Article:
March Madness Math Modeling

Whether your favorite team is in the March Madness, this sporting event is full of mathematical modeling. As people excitedly fill in their game brackets, there’s a secret world of math that helps guess who will win and understand the surprises that happen during the games. In this blog post, we’re going to talk about the math that makes March Madness so interesting, looking at the math problems that mix luck and surprises in a fun way.


The Elo rating system and math modeling are like special tools we use to guess who might win in games, such as in chess or big basketball tournaments like March Madness. Let’s see how they work and how they can help us guess who might win in March Madness.

Elo Rating System for Chess

  • What It Is: It’s a way to keep score of how good chess players are. If you win a game, your score goes up, and if you lose, it goes down.
  • How It Works:
    • Starting Score: Every player starts with a certain number of points, maybe 1000 or 1500.
    • Winning and Losing: When you win a game, you get more points. If you beat someone who has a lot of points, you get even more points for winning. But if you lose to someone with fewer points than you, you lose a lot of points.
    • Math Magic: There’s a special math formula that guesses who’s going to win. After the game, they use the result to change your points, depending on if you won or lost.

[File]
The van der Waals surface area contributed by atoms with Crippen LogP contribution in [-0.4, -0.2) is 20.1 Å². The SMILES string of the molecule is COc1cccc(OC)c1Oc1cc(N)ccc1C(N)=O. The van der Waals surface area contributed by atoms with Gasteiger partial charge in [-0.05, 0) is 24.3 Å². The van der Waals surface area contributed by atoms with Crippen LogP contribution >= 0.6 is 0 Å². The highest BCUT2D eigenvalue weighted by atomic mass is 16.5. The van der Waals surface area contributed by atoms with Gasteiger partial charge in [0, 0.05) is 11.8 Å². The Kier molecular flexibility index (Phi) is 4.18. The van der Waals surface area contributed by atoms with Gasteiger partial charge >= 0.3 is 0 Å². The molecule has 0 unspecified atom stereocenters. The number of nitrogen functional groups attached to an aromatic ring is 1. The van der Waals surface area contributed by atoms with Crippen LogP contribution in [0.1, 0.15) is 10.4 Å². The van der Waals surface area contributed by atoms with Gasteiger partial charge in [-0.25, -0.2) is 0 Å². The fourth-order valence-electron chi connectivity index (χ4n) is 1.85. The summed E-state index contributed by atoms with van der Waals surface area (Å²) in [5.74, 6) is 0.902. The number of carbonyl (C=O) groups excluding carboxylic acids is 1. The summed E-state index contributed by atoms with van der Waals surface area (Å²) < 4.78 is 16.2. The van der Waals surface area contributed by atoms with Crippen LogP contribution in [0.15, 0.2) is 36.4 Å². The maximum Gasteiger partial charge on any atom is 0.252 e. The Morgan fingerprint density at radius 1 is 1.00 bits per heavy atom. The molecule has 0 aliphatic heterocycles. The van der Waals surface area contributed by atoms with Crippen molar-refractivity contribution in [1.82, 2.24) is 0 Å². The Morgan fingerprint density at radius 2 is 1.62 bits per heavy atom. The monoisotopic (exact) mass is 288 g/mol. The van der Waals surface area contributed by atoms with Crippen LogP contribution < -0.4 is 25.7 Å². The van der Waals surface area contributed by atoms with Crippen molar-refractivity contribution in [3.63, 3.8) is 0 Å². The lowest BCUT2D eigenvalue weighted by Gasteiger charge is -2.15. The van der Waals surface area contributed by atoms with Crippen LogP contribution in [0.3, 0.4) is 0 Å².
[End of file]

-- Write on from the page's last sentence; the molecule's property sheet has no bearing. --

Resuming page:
Math Modeling in March Madness

  • Team Scores: Just like in chess, basketball teams get scores based on how well they’ve played, like how many games they’ve won or how many points they usually score.
  • Guessing Game Results: We use math to guess which basketball team might win, kind of like how the chess system guesses who will win. The team with the higher score is usually expected to win, but sometimes surprises happen!
  • Changing Scores: After each game, teams’ scores change. If a team wins against a really good team, their score goes up a lot. But if they lose to a not-so-good team, their score goes down more.
  • Imagining the Tournament: We can use computers to pretend the tournament happens many times to see which team might win most often. It’s like playing the tournament in a video game over and over to guess the champion.
  • Filling Out Brackets: People use what the math tells them to try and pick the winners of each game. It’s a bit like using a treasure map to find hidden treasure, but instead, you’re trying to guess all the winners.

In both chess and March Madness, we use these special tools to make good guesses about who will win. Even though chess and basketball are very different, the idea of using scores to guess winners is the same.